He wrote and illustrated hundreds of books and also became a well-known game show punter appearing regularly on BBC's Blankety Blank, ITV's Celebrity Squares and Channel 4's Countdown. But it was on BBC Radio 4's I’m Sorry I Haven’t A Clue that his impromptu wit and daftness found delightful expression. He was one of four main panellists who regualrly appeared on the show for more than 20 years. In 1990 he teamed up with his co-panellist Barry Cryer in their own show Two old Farts in the Night, performing to full audiences at the Edinburgh festival, the Albert Hall, and the Festival Hall and touring the country irregularly.

But throughout it all, Rushton remained a cartoonist at heart. In 1980, The Victoria and Albert Museum, recognising his accomplishments, commissioned 24 large colour illustrations that were collected as Willie Rushton’s Great Moments of History. (Willie had previous experience with the V&A a few years earlier, when he had pulled a prank on the institution by labelling an electric plug socket in one of the galleries: Plug hole designed by Hans Plug (b.1908) which remained for a full year – to the great annoyance, apparently, of a cleaner who had to use a hefty extension lead for 12 months so as not to damage the exhibit.) This large scale excursion into the use of colour was good practice for the wonderful covers he would execute monthly when Auberon Waugh took over the Literary Review in the late 80s. The literati had to take further drubbings from Rushton as he drew the fortnightly caricatures for Private Eye’s literary review page until his untimely death.

Willie Rushton died of complications after a heart operation on the 11th of December 1996. He is honoured by a blue plaque at Mornington Crescent tube station, a reference to the bizarre and logic-defying game Mornington Crescent that is played on I'm Sorry I Haven't A Clue.

He leaves behind a huge legacy of TV, film and radio appearances, and books, either written and illustrated by him or illustrated for others. My favourites include his guide to being a man - Superpig (his alternative to Shirley Conran's Superwoman), Pigsticking: A Joy for Life (a guide to sports - my signed copy is a most treasured item) and his glorious illustrated novel W G Graces's Last Case, or The War Of The Worlds Part II, in which the hirsute cricketer mixes with historical characters like Oscar Wilde and Picasso and fictional characters like Mr Hyde, Raffles and Dr Watson in a world-spanning plot to prevent the Vilebastards (pronounced Villibarts) from aiding a second invasion by H G Wells’s martians. In many ways it pre-empted later works like Alan Moore's staggeringly good League of Extraordinary Gentlemen (see previous posts). Willie would have loved Alan Moore's writing.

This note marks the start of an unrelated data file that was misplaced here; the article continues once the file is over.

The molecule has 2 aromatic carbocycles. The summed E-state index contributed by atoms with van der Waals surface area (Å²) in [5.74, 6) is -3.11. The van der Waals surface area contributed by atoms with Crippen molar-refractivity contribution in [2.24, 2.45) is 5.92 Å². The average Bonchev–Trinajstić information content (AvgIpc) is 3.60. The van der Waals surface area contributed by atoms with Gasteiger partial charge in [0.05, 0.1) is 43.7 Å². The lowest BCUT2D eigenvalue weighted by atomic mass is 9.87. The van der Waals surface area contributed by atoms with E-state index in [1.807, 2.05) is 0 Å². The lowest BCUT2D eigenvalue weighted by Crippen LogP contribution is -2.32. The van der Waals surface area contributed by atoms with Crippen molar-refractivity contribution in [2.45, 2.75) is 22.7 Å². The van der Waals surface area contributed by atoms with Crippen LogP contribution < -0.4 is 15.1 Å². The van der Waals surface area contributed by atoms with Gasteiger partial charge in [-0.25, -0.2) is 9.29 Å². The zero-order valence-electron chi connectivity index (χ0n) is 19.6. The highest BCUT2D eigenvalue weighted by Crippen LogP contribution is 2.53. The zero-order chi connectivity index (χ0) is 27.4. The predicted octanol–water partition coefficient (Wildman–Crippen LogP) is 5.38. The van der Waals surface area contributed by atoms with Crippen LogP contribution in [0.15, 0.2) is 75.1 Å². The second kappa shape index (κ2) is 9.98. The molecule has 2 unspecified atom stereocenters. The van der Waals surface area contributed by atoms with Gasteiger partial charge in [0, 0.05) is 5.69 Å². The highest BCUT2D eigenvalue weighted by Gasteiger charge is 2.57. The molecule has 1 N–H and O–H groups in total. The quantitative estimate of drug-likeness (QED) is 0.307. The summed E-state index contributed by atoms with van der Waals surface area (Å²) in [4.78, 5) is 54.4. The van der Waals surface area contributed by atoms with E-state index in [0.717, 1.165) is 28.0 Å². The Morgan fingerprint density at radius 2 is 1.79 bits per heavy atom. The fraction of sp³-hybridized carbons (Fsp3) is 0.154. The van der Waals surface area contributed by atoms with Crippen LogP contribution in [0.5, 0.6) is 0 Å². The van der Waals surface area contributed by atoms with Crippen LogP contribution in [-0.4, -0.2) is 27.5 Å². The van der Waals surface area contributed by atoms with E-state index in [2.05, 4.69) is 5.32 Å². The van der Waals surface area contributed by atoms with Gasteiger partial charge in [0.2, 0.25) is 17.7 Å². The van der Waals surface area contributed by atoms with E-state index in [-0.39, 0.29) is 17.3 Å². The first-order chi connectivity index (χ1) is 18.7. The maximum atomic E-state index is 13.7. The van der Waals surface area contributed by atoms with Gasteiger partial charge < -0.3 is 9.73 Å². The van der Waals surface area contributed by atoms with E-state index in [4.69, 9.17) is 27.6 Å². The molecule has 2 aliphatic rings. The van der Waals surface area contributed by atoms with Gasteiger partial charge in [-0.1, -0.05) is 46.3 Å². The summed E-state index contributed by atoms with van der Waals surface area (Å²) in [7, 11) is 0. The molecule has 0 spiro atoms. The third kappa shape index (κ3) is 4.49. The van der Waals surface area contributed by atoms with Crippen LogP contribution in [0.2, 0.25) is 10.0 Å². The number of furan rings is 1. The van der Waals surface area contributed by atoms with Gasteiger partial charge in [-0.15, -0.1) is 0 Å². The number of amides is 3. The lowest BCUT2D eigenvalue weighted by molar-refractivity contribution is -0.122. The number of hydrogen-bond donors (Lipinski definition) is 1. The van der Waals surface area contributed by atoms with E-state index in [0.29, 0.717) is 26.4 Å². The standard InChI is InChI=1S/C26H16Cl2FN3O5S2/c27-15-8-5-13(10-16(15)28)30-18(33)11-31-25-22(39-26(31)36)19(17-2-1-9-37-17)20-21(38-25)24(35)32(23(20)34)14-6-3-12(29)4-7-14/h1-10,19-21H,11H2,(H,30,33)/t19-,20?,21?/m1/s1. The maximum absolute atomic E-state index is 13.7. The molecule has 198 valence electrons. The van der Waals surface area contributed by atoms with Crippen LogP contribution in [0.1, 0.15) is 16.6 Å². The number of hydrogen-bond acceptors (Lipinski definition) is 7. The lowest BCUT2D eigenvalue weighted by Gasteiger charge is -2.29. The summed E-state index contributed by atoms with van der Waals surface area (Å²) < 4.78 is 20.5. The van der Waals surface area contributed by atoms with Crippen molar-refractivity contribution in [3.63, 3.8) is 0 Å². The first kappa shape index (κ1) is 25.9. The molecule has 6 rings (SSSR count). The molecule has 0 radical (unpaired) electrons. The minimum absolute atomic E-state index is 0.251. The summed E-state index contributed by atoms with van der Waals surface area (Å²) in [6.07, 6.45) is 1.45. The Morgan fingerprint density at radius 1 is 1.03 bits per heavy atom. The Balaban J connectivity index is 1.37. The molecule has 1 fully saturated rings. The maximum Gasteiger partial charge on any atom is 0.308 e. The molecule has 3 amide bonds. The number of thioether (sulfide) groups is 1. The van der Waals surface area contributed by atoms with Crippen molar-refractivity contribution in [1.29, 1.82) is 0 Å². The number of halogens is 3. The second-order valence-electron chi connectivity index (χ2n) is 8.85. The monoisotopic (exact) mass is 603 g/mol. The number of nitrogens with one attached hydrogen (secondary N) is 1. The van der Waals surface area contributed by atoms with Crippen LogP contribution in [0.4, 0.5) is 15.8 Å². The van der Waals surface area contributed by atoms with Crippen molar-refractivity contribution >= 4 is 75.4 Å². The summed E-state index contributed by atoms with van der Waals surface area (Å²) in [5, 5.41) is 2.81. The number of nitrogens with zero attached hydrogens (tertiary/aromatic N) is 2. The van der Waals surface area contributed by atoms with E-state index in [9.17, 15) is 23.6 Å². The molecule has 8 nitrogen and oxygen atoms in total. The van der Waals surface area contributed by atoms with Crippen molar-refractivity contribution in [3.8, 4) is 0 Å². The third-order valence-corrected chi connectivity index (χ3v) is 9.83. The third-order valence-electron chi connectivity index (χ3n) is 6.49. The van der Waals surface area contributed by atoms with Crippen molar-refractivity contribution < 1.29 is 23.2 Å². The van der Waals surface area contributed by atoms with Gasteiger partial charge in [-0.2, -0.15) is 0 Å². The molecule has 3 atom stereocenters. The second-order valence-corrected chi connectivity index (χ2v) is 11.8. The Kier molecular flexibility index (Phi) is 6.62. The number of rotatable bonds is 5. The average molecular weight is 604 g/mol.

I guess one of the reasons that I have such reverence for the late Mr Rushton is a certain degree of resonance. There are a number of parallels between his life and mine. We were both born in August (a week apart). Neither of us were particularly academic (I also failed maths - though only twice) and I also failed to get into university unlike my friends. Like him, I draw, write, paint and delight in writing music and lyrics. And, if we're being silly here, I could point out that I also have a beard and have struggled with my weight all my life. I just hope that I can live a little longer than he did. Fifty nine is too young an age for anyone to die.

Willie Rushton would have loved programmes like QI. I know that he would have delighted in verbal thrust and parry with the likes of Stephen Fry, Jo Brand, Bill Bailey and Alan Davies.

He is a great loss and the world is a slightly sadder place without him.

I am indebted to Ukjarry and his/her website for some of the content of this blog post. All illustrations are copyright (c) the estate of William Rushton and the Chris Beetles Gallery in London.


Me said...

Superb research - interesting and well written - thanks :)

Stevyn Colgan said...

I wish I could claim all of the credit - see the thanks at the foot of the post. But thanks for your comment!

joelmead said...

I miss Willie Rushton too. He was a genius just for starting Private Eye but he was also a very talented cartoonist and an intellectual giant…